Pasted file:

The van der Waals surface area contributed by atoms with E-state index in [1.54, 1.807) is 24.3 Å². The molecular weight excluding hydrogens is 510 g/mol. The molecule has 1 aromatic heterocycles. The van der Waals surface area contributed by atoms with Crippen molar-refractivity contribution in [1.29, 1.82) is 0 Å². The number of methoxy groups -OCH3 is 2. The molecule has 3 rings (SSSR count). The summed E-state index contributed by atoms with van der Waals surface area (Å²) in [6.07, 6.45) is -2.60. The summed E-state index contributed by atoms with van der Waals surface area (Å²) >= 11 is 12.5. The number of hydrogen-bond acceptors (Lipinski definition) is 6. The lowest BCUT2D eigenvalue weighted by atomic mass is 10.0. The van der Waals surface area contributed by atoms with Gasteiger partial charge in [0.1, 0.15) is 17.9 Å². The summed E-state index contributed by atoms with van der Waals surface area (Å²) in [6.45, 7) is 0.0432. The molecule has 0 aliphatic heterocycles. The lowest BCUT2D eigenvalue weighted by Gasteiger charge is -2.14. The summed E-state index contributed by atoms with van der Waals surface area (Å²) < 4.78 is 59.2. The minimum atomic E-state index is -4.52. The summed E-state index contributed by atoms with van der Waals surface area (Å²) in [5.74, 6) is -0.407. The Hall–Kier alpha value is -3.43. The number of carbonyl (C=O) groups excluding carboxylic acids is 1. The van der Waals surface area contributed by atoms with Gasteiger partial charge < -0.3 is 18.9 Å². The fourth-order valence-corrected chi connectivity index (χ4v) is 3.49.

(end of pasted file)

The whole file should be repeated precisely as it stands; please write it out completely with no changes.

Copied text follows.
The van der Waals surface area contributed by atoms with E-state index in [1.54, 1.807) is 24.3 Å². The molecular weight excluding hydrogens is 510 g/mol. The molecule has 1 aromatic heterocycles. The van der Waals surface area contributed by atoms with Crippen molar-refractivity contribution in [1.29, 1.82) is 0 Å². The number of methoxy groups -OCH3 is 2. The molecule has 3 rings (SSSR count). The summed E-state index contributed by atoms with van der Waals surface area (Å²) in [6.07, 6.45) is -2.60. The summed E-state index contributed by atoms with van der Waals surface area (Å²) >= 11 is 12.5. The number of hydrogen-bond acceptors (Lipinski definition) is 6. The lowest BCUT2D eigenvalue weighted by atomic mass is 10.0. The van der Waals surface area contributed by atoms with Gasteiger partial charge in [0.1, 0.15) is 17.9 Å². The summed E-state index contributed by atoms with van der Waals surface area (Å²) in [6.45, 7) is 0.0432. The molecule has 0 aliphatic heterocycles. The lowest BCUT2D eigenvalue weighted by Gasteiger charge is -2.14. The summed E-state index contributed by atoms with van der Waals surface area (Å²) < 4.78 is 59.2. The minimum atomic E-state index is -4.52. The summed E-state index contributed by atoms with van der Waals surface area (Å²) in [5.74, 6) is -0.407. The Hall–Kier alpha value is -3.43. The number of carbonyl (C=O) groups excluding carboxylic acids is 1. The van der Waals surface area contributed by atoms with Gasteiger partial charge < -0.3 is 18.9 Å². The fourth-order valence-corrected chi connectivity index (χ4v) is 3.49.